Cost and Maintenance
While innovative solutions bring value, they often come with an increased price tag and added maintenance.
Fluorescent dye-sub ink does cost more per liter than traditional CMYK, however the fluorescent inks are very bold and can be used sparingly. “The ink cost difference to producing a cycling jersey with fluorescent inks versus CMYK inks may only be a few pennies,” states Check.
Anderson says fluorescent inks typically do have an initial higher cost than CMYK inks, but even at a 20 percent cost increase that cost is minimal per print depending on how much fluorescent is actually used.
“Most of the time, fluorescent inks are a little higher in cost than traditional CMYK inks,” agrees Hunter. “For example, Roland Texart SBL3 fluorescent inks are priced at $119 per liter, while our standard colors are sold at $99 per liter.”
Check adds that the production cost difference between using CMYK and CMYK and fluorescent inks is related to the printing hardware. He notes that, specifically the print speeds of fluorescent printers are 50 percent slower regardless of the inks used. To combat this issue, the Epson SureColor F9470H printer offers fluorescent inks on demand so the printer operates at full speed when only CMYK inks are used, and slows slightly when using CMYK and fluorescent inks.
Maintenance is another consideration when utilizing fluorescent inks.
Check warns that existing fluorescent dye-sub inks work best when they are fresh. Over time, the colorant particles settle and exposure to air can cause ink clumping, which may lead to printhead clogging issues.
Epson developed its new UltraChrome DS6 inks to prevent the clogging issues so that inks are stable for consistent quality production. The only maintenance required is to agitate the ink weekly, which takes approximately 30 seconds to complete.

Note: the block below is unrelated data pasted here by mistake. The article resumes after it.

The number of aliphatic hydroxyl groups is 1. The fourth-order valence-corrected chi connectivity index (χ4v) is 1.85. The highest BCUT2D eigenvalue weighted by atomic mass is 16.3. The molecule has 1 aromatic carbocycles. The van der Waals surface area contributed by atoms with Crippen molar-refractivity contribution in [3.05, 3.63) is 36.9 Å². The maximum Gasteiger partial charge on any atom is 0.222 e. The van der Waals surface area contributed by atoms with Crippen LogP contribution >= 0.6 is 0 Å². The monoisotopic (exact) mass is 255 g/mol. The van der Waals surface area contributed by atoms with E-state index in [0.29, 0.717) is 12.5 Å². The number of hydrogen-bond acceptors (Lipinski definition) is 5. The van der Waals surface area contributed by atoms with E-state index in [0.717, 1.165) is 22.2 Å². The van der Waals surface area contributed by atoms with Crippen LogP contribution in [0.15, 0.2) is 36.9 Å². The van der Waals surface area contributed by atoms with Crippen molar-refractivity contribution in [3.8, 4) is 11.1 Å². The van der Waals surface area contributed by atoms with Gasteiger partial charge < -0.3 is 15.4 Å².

Tezartes Strauss believes there is no difference in maintenance procedures for these inks relative to Kornit’s other inks.
Harris advises manufacturers to follow typical dye-sub ink guidelines from the printer manufacturer—keep inks out of direct contact with UV light and store them in a temperature and humidity control environment. Normal and weekly machine maintenance is also recommended.
In the case of Roland Texart SBL3 fluorescent inks, Hunter says additional maintenance is required. “Performing the standard recommended maintenance routines keeps a printer running for a long time. However, fluorescent inks do have a shorter shelf life than standard inks—ours are 12 months as opposed to 18 months—so it’s best to continuously run the printers regularly to use up the inks. Storage is another factor for any type of dye-sub ink. Be sure to keep them stored in an environmentally controlled area,” she recommends.
While fluorescent inks are trending, other specialty inks provide an edge in textile printing.
Light black dye-sub transfer ink creates a smooth gradation and reproduces the nuanced tones of monochromatic photographs. “Light black ink reduces the granular appearance, color shifting, and tone jumps that occur on monochrome/grayscale prints,” offers Harris.
Anderson says dye-sub inks offer a range of applications and performance properties. “High load inks are effectively more concentrated and therefore need less ink on the paper to achieve the same output performance, there are quick transfer inks that shorten the transfer time at pressing, which can be a bottleneck for some operations, and then there are low-cost options for those situations where ink costs are more of a concern,” he explains. Expanded gamut colors like orange and violet allow unique color options in critical applications.
Several features of digital textile printing equipment are attractive for performance and activewear apparel, many surrounding quality control and printer performance.